In a season of sluggish toy sales, U.S. firms making rotational and blow molded toys say they are more than holding their own. Toddlers love the large-as-life play products that rotomolders and blow molders make. In the absence of a blockbuster toy, like last year's Mighty Morphin Power Rangers, more parents are choosing large plastic toys this Christmas season because of value and durability.
``We've had a great year,'' said Allen Kannapell, Step2 Corp.'s vice president of marketing and sales. ``We're doing real well in this [sluggish] climate.''
Step2 of Streetsboro, Ohio, started up a third rotomolding plant, a 160,000-square-foot facility in Perrysville, Ohio, in August to meet growing demand for its expanding product line. Kannapell said his firm added 18 new products in 1995, including toys and home and garden items. The private firm's sales grew 30 percent this year, he estimated.
Among its hot sellers are Little Helpers Work Bench and Welcome Home Playhouse, which Kannapell claimed is ``the biggest playhouse on the market.''
Jill Krutich, an analyst with Smith Barney of New York, said her firm predicts toy sales this year could rise 3-5 percent.
Several other market analysts predict toy sales will rise 4 percent or less this year. Last year, U.S. toy sales grew 7 percent to $18.7 billion, nearly two-thirds of which were rung up in the fourth quarter, according to Toy Manufacturers of America Inc.
Retail sales in general are slow and the lack of a ``hit'' has slowed traffic in aisles filled with toys. The decline of Lion King and Power Rangers has leveled the playing field for competing toys, but parents are not pressed to rush into stores looking for a product a kid demands to have. Krutich said traditional toys are attracting parents in a competitive market.
Custom-Pak Inc. President Richard Olsen said his Clinton, Iowa, firm, which blow molds components for undisclosed major toy companies, expects toy sales to be flat or slightly lower than last year.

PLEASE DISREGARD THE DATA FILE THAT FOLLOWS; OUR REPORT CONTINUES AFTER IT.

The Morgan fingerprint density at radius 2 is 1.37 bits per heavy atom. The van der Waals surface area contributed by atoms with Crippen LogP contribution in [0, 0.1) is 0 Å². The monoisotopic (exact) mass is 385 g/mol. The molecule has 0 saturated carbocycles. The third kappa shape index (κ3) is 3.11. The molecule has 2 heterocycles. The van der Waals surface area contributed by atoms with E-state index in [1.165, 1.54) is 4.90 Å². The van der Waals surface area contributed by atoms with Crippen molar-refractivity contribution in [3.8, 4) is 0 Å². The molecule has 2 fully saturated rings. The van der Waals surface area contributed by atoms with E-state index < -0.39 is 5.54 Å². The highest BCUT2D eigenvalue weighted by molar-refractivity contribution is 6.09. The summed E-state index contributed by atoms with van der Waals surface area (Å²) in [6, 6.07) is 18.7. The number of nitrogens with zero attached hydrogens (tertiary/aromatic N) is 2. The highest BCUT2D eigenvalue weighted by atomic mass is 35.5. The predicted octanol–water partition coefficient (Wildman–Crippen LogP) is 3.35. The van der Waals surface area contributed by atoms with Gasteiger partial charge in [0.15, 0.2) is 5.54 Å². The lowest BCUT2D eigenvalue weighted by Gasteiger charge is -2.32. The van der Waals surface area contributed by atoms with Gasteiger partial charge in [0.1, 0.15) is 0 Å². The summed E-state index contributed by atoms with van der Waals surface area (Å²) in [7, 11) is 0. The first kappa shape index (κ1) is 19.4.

``Overall, the retail market is soft,'' said James Braeunig, vice president of Hedstrom Corp.'s plastics division. His firm, however, has done well this season.
Hedstrom's riding horses are so popular that the Ashland, Ohio, firm will boost capacity to make them. It has ordered a 3,000-pound Ferry rotomolding machine to produce them beginning in March, Braeunig said.
The absence of a ``wonder toy is good news for us,'' said Laurie Strong, spokeswoman for Fisher-Price. Its Kitchen Center All in One, blow and injection molded in Murray, Ky., is its top seasonal seller, and other toys with an educational bent also are doing well, according to Strong.
Fisher-Price's recent push into rotomolded outdoor play equipment made this the first Christmas it offered theline. Strong had no sales data for the equipment, which in the past peaked in spring and summer. The Mattel Inc. subsidiary makes the play equipment at a new rotomolding plant in Augusta, Ga., which opened in mid-October, and in Medina, N.Y., and Ontario, Calif.
Little Tikes' Hudson, Ohio, rotomolding production is up this year, said Leslie Mapes, spokeswoman for Rubbermaid Inc.'s child toy division. She said her firm has been able to weather toy trend crazes in previous years because parents make buying decisions for preschoolers, who are Little Tikes' key market.
Little Tikes is building a 600,000-square-foot distribution center in Hudson to replace leased warehouse space in the area. The aim is to reduce product handling for cost savings. The project is part of parent company Rubbermaid Inc.'s recently announced streamlining program that includes closing Little Tikes' Guelph, Ontario, plant and eight warehouses and other nonproduction facilities around the world.
Kids' experiences in ``the outside world'' help spur demand for large, plastic toys. One of Little Tikes' hot items is its pickup truck. As more parents drive pickup trucks, kids want their own version.
Another big seller is Little Tikes' Peek-a-boo Activity Tunnel. The tunnel is a small version of the kind found in many commercial play centers.
Hedstrom's Ball Pit also taps energy from commercial play centers and fast-food restaurants. Ball Pit is a nylon tent filled with blow molded plastic balls that kids love to roll in. Braeunig said the product's popularity is one reason his firm is expanding blow molding capacity at Ashland.
Hedstrom has had such a good Christmas it plans more toy introductions next year.